Online Learning Insights Blog: 2013 in Review

New year 2013Happy New Year!  After reading several year-in-review blog posts and two from blogs I follow closely [e-literate and Hack Education], I was motivated to write a similar post. I’m also writing this post in hopes that it will overcome my writer’s block [I’ve struggled with writing a post for three days now]. Let the words come forth!

I’ve included below the top five posts for Online Learning Insights in 2013 and close with thanks to readers and specific individuals that have commented consistently here.

Top Five Posts of 2013 on Online Learning Insights

  1. How Not to Design a MOOC: The Disaster at Coursera and How to Fix It, posted on February 1. This post generated robust discussion—heated and charged discussion occurring within 145 comments in total. The traffic on this post is a reflection of MOOC-mania that was in full swing in early 2013.
  2. Five-step Strategy for Student Success with Online Learning, posted on September 28, 2012, which struck me as odd given the post generated very little traffic at all in 2012. However that’s inconsequential—all that matters is that the post provided support and help to online students in some way in 2013 [and continues to do so].
  3. The MOOC Honeymoon is Over: Three Takeaways from the Coursera Calamity posted three days after the How Not to Design a MOOC post.
  4. How to Create a Personal Learning Portfolio: Students and Professionals, posted on January 30, 2013.
  5. Why Online Courses [Really] Need an Instructional Design Strategy, posted on May 7.  Since instructional design is what I do, I’m relieved at least one of the posts I wrote on instructional design made the top five list.

Thanks to Readers, Tweeters and Commenters
Thank you readers of this blog; I am grateful for all readers whether occasional or regular. Special thanks to followers, and to readers that Tweet, link to, and share posts. I also am grateful for all those that take extra time to comment in response to posts—each furthers the dialogue by engaging, sharing resources which ultimately contributes to the learning community. Special thanks to the top commenters of Online Learning Insights listed below. I’ve also included a link to his or her blog, or Google + page.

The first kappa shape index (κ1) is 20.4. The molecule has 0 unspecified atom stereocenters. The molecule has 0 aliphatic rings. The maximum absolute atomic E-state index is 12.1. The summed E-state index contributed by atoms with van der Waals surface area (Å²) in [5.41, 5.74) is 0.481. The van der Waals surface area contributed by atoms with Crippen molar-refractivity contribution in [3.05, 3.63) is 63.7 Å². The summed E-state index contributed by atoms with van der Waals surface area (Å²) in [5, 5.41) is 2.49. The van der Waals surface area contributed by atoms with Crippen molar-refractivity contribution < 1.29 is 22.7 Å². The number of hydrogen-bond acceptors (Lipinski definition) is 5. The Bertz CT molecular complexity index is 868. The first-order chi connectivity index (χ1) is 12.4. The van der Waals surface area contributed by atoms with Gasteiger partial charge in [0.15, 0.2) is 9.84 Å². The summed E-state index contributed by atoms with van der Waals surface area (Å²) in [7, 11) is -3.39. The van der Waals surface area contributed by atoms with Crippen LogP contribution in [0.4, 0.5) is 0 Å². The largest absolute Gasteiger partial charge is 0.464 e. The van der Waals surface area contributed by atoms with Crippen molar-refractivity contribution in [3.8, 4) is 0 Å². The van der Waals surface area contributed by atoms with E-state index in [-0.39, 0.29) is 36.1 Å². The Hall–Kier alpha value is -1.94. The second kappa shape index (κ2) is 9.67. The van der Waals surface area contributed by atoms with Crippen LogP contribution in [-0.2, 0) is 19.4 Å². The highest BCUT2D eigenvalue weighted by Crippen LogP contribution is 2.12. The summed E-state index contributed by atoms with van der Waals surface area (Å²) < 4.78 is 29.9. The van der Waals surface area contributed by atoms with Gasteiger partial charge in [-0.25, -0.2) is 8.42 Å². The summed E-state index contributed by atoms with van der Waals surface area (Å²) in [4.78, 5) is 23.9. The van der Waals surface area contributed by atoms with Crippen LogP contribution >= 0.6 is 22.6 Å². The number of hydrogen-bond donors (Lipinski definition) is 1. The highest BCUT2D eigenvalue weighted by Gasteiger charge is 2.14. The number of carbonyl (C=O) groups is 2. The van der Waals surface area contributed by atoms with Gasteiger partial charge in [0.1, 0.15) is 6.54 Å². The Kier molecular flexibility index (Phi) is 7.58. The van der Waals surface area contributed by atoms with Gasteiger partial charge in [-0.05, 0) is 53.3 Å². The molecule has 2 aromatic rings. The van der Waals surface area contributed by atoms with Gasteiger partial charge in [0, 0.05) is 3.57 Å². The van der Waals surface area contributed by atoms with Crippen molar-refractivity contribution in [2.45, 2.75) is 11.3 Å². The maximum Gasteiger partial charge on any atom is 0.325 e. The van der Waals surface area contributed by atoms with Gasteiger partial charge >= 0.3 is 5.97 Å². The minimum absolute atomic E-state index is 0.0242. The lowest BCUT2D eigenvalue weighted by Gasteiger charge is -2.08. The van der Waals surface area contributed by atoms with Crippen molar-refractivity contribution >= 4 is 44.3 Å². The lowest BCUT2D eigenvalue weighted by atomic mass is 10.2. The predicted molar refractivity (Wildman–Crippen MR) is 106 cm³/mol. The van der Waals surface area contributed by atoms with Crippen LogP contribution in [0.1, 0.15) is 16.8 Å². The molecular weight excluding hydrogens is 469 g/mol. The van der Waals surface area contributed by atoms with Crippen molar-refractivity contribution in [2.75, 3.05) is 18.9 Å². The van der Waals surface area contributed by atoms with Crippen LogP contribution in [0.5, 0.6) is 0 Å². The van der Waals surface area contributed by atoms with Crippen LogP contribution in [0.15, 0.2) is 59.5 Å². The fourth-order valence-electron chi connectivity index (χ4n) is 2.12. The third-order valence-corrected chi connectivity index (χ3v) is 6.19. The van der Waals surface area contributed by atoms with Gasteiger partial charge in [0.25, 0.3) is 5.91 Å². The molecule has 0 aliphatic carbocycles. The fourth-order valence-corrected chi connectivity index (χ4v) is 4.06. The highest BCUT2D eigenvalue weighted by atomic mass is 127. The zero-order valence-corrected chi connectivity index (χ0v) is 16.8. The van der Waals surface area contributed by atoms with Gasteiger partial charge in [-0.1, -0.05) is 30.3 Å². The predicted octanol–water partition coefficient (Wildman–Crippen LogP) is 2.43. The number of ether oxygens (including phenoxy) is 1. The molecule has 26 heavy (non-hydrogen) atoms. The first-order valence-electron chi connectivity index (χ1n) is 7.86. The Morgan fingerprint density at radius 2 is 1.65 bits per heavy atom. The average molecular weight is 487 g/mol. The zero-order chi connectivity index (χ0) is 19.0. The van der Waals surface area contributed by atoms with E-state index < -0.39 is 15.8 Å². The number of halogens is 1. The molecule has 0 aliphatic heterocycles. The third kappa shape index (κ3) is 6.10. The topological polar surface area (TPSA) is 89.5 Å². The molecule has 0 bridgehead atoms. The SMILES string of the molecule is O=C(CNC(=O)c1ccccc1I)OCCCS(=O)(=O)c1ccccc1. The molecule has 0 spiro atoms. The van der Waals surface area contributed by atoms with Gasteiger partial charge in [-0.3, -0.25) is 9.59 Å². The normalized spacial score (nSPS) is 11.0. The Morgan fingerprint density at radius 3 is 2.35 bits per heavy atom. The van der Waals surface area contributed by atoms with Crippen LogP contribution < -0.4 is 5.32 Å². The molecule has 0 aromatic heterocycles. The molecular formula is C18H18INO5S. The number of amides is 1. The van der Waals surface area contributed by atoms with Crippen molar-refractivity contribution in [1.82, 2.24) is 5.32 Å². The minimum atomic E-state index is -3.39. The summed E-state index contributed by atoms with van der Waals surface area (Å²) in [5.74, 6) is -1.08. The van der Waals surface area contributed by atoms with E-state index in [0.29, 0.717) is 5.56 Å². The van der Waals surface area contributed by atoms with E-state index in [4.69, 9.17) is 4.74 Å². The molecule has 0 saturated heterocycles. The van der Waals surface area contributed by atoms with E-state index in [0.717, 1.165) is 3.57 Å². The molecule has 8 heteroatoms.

Also thanks to Paulo Simoes [@pgsimoes] for always Tweeting my posts consistently and soon after I’ve hit the publish button! Thank you Paulo!  Paulo is a Portuguese Air Force eLearning evangelizer.  

I look forward to another year of blogging, learning and writing in 2014. Happy New Year!

2 thoughts on “Online Learning Insights Blog: 2013 in Review

  1. Scott Johnson

    Hi Debbie, thanks for the mention and I’m glad you are past the blockage. All those little (and big) things that take your voice away seem to move in while we are enjoying winter:-)

    Agree that design is necessary in all things educational. Regardless of the novelty of what you propose or invent, it has to have some comprehensible connection to use. Mentally or physically we need a kind of texture to allow learners to hang onto and some of that is the ghost of the designer in a purposefully designed course. This seems like a loose connection but a good designer acts as a representative of the learner in the course building process much like a teacher who humanizes face to face content.

    My thoughts are not to clear on this but the mechanical nature of xMOOCs are a poor representation of a learning object. They seem unattended in a field where human support is very necessary. They also have a perverse reverse/reverse design element where the student, understanding that the “teacher” is a robot, has to adapt their evidence of learning to the needs of the robot.

    Happy New Year!


    1. Debbie Morrison Post author

      Hi Scott,
      So nice to hear from you! Happy New Year to you as well!

      Your points are most valid about the design process as it relates to the creation of education experiences– and yes xMOOCs appear to miss the mark in many instances for matching the learning methods with the needs of the learners. And those that require human support, the xMOOC format is not the right fit, even though there some educators are trying to force fit the model.

      Look forward to another year of learning with you Scott.
      Debbie 🙂



Leave a Reply

Fill in your details below or click an icon to log in: Logo

You are commenting using your account. Log Out /  Change )

Facebook photo

You are commenting using your Facebook account. Log Out /  Change )

Connecting to %s